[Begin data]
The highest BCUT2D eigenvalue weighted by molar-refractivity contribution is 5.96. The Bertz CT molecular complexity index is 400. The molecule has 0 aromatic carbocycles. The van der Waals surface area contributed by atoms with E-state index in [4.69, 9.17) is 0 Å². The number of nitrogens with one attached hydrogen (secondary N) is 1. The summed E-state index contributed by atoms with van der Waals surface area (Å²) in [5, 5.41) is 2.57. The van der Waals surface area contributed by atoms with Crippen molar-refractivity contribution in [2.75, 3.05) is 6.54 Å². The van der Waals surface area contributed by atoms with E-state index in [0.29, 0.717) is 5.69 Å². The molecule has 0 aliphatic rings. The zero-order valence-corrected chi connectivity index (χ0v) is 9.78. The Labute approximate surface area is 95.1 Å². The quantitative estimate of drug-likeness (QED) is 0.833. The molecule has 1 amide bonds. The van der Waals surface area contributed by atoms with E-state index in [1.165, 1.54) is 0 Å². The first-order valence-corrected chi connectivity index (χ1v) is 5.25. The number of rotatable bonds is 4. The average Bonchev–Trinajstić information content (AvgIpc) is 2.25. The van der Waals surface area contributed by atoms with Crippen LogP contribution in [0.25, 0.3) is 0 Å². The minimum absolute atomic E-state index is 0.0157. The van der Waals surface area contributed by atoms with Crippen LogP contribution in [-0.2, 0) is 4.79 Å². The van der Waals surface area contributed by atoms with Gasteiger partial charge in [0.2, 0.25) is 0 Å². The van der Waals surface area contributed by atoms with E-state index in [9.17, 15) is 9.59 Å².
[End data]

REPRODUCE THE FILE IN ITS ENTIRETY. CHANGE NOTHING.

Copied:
The highest BCUT2D eigenvalue weighted by molar-refractivity contribution is 5.96. The Bertz CT molecular complexity index is 400. The molecule has 0 aromatic carbocycles. The van der Waals surface area contributed by atoms with E-state index in [4.69, 9.17) is 0 Å². The number of nitrogens with one attached hydrogen (secondary N) is 1. The summed E-state index contributed by atoms with van der Waals surface area (Å²) in [5, 5.41) is 2.57. The van der Waals surface area contributed by atoms with Crippen molar-refractivity contribution in [2.75, 3.05) is 6.54 Å². The van der Waals surface area contributed by atoms with E-state index in [0.29, 0.717) is 5.69 Å². The molecule has 0 aliphatic rings. The zero-order valence-corrected chi connectivity index (χ0v) is 9.78. The Labute approximate surface area is 95.1 Å². The quantitative estimate of drug-likeness (QED) is 0.833. The molecule has 1 amide bonds. The van der Waals surface area contributed by atoms with E-state index in [1.165, 1.54) is 0 Å². The first-order valence-corrected chi connectivity index (χ1v) is 5.25. The number of rotatable bonds is 4. The average Bonchev–Trinajstić information content (AvgIpc) is 2.25. The van der Waals surface area contributed by atoms with Crippen LogP contribution in [0.25, 0.3) is 0 Å². The minimum absolute atomic E-state index is 0.0157. The van der Waals surface area contributed by atoms with Crippen LogP contribution in [-0.2, 0) is 4.79 Å². The van der Waals surface area contributed by atoms with Gasteiger partial charge in [0.2, 0.25) is 0 Å². The van der Waals surface area contributed by atoms with E-state index in [9.17, 15) is 9.59 Å².